Immigration Law – Everything You Need to Know

Jun 12, 2024 | Immigration Law – Everything You Need to Know

Immigration Law, Immigration Law – Everything You Need to Know

The United States government regulates who can enter the USA, how long they can stay, and whether they can work in the USA through statutes, regulations, court decisions, administrative guidance, and executive actions known as “Immigration Law.” This is a complicated area of law that is constantly changing in response to political and economic shifts in the USA. A knowledgeable immigration attorney can help you to navigate the intricacies of immigration law to find the best solution to your immigration quandaries.   

There are three main ways that someone can immigrate to the United States: Family-Based Immigration, Employment-Based Immigration, and Humanitarian Relief.  

Family Based Immigration  

US Citizens and Lawful Permanent Residents can sponsor family members for permanent residency (a green card).  

Citizens can sponsor their spouses, children, parents, and siblings for permanent residency. Spouses, unmarried children under 21 years old, and parents of citizens qualify as “immediate relatives,” for which there are an unlimited number of visas available each year. Married children, children over 21 years old, and siblings of citizens, along with spouses, children under 21 years old and unmarried adult children of Permanent Residents must apply for residency under the family preference system. There are a limited number of visas available each year through the family preference system, so there is typically a waitlist.  For more information on the visa waitlist, please visit our blog here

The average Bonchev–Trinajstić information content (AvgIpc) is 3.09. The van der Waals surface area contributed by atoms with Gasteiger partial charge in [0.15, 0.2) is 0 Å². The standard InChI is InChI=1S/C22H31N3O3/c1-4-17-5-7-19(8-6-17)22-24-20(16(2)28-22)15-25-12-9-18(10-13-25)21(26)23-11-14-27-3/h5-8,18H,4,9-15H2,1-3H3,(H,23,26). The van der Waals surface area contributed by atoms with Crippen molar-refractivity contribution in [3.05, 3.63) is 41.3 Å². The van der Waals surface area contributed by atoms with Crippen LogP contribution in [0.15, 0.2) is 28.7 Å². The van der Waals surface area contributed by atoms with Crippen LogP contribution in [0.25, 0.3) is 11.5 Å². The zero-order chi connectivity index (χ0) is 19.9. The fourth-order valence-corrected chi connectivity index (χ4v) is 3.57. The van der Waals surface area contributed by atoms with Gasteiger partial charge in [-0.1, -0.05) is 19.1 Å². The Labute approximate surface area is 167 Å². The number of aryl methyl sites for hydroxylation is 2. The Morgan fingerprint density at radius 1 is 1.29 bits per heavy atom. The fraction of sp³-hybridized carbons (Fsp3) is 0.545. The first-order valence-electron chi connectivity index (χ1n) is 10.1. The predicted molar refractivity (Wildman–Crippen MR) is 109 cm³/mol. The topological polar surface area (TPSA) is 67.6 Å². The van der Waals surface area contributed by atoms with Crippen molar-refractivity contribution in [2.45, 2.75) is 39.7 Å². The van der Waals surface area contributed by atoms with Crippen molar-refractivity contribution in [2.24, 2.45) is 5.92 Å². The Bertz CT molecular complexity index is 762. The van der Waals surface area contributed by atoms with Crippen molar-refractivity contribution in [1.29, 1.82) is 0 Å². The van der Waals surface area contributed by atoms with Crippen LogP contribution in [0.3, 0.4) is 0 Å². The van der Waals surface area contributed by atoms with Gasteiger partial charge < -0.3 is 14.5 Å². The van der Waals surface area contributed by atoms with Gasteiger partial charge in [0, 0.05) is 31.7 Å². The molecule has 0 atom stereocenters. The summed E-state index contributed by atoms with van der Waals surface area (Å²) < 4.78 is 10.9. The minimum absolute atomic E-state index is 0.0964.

The process of applying for residency through a family member involves first filing an I-130 Family Petition, which proves the family relationship between the Citizen or Permanent Resident family member and the immigrant family member and then either applying for Adjustment of Status or Consular Processing, depending on eligibility. Adjustment of Status is the process of applying for U.S. residency from within the USA, and Consular Processing is the process of applying for U.S. residency at the U.S. consulate abroad. The eligibility criteria for each process are different and depend on the applicant’s immigration history.